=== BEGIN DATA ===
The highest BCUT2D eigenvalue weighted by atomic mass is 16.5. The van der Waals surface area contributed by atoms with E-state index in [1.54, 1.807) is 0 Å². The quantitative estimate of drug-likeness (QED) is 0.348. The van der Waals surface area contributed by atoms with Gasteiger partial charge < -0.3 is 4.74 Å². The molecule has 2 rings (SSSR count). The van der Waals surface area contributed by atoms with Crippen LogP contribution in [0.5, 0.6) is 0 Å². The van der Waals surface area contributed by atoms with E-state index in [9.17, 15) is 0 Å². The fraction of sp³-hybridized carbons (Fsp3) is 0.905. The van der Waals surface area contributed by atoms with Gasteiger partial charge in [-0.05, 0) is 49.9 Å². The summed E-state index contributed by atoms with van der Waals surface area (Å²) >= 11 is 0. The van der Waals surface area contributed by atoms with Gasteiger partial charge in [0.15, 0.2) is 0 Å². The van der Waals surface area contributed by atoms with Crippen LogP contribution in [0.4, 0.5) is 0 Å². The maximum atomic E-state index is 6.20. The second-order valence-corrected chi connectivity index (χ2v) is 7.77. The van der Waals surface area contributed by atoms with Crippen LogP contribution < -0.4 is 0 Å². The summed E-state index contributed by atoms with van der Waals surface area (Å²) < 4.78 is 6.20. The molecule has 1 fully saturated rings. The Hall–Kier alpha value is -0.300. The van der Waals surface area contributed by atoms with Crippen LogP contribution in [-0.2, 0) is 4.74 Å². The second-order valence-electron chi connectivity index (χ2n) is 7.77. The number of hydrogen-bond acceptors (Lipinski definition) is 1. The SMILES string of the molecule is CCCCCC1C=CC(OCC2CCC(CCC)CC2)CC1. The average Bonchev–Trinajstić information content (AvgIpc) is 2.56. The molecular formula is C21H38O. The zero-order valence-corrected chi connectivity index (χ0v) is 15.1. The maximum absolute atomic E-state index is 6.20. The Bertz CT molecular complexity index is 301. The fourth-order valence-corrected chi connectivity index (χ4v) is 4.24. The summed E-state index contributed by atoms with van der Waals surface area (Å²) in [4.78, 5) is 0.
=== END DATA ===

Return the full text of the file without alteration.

The highest BCUT2D eigenvalue weighted by atomic mass is 16.5. The van der Waals surface area contributed by atoms with E-state index in [1.54, 1.807) is 0 Å². The quantitative estimate of drug-likeness (QED) is 0.348. The van der Waals surface area contributed by atoms with Gasteiger partial charge < -0.3 is 4.74 Å². The molecule has 2 rings (SSSR count). The van der Waals surface area contributed by atoms with Crippen LogP contribution in [0.5, 0.6) is 0 Å². The van der Waals surface area contributed by atoms with E-state index in [9.17, 15) is 0 Å². The fraction of sp³-hybridized carbons (Fsp3) is 0.905. The van der Waals surface area contributed by atoms with Gasteiger partial charge in [-0.05, 0) is 49.9 Å². The summed E-state index contributed by atoms with van der Waals surface area (Å²) >= 11 is 0. The van der Waals surface area contributed by atoms with Gasteiger partial charge in [0.15, 0.2) is 0 Å². The van der Waals surface area contributed by atoms with Crippen LogP contribution in [0.4, 0.5) is 0 Å². The maximum atomic E-state index is 6.20. The second-order valence-corrected chi connectivity index (χ2v) is 7.77. The van der Waals surface area contributed by atoms with Crippen LogP contribution < -0.4 is 0 Å². The summed E-state index contributed by atoms with van der Waals surface area (Å²) < 4.78 is 6.20. The molecule has 1 fully saturated rings. The Hall–Kier alpha value is -0.300. The van der Waals surface area contributed by atoms with Crippen LogP contribution in [-0.2, 0) is 4.74 Å². The second-order valence-electron chi connectivity index (χ2n) is 7.77. The number of hydrogen-bond acceptors (Lipinski definition) is 1. The SMILES string of the molecule is CCCCCC1C=CC(OCC2CCC(CCC)CC2)CC1. The average Bonchev–Trinajstić information content (AvgIpc) is 2.56. The molecular formula is C21H38O. The zero-order valence-corrected chi connectivity index (χ0v) is 15.1. The maximum absolute atomic E-state index is 6.20. The Bertz CT molecular complexity index is 301. The fourth-order valence-corrected chi connectivity index (χ4v) is 4.24. The summed E-state index contributed by atoms with van der Waals surface area (Å²) in [4.78, 5) is 0.